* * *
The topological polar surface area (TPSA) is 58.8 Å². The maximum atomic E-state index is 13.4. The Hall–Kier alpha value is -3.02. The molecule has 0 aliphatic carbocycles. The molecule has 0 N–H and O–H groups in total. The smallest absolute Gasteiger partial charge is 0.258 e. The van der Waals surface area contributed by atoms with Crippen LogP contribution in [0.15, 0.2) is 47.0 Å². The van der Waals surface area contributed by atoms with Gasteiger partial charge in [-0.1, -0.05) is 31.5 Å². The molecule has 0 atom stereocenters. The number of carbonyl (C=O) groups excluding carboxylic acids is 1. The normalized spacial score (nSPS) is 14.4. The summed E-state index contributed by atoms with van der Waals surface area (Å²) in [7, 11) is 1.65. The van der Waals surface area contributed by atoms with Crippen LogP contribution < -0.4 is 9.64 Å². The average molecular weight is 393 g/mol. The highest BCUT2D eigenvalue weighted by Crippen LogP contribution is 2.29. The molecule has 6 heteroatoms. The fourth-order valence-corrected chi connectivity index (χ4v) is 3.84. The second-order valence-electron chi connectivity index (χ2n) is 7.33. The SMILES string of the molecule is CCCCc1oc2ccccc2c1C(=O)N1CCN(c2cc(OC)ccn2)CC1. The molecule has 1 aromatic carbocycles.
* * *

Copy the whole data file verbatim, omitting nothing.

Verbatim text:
The topological polar surface area (TPSA) is 58.8 Å². The maximum atomic E-state index is 13.4. The Hall–Kier alpha value is -3.02. The molecule has 0 aliphatic carbocycles. The molecule has 0 N–H and O–H groups in total. The smallest absolute Gasteiger partial charge is 0.258 e. The van der Waals surface area contributed by atoms with Crippen LogP contribution in [0.15, 0.2) is 47.0 Å². The van der Waals surface area contributed by atoms with Gasteiger partial charge in [-0.1, -0.05) is 31.5 Å². The molecule has 0 atom stereocenters. The number of carbonyl (C=O) groups excluding carboxylic acids is 1. The normalized spacial score (nSPS) is 14.4. The summed E-state index contributed by atoms with van der Waals surface area (Å²) in [7, 11) is 1.65. The van der Waals surface area contributed by atoms with Crippen LogP contribution < -0.4 is 9.64 Å². The average molecular weight is 393 g/mol. The highest BCUT2D eigenvalue weighted by Crippen LogP contribution is 2.29. The molecule has 6 heteroatoms. The fourth-order valence-corrected chi connectivity index (χ4v) is 3.84. The second-order valence-electron chi connectivity index (χ2n) is 7.33. The SMILES string of the molecule is CCCCc1oc2ccccc2c1C(=O)N1CCN(c2cc(OC)ccn2)CC1. The molecule has 1 aromatic carbocycles.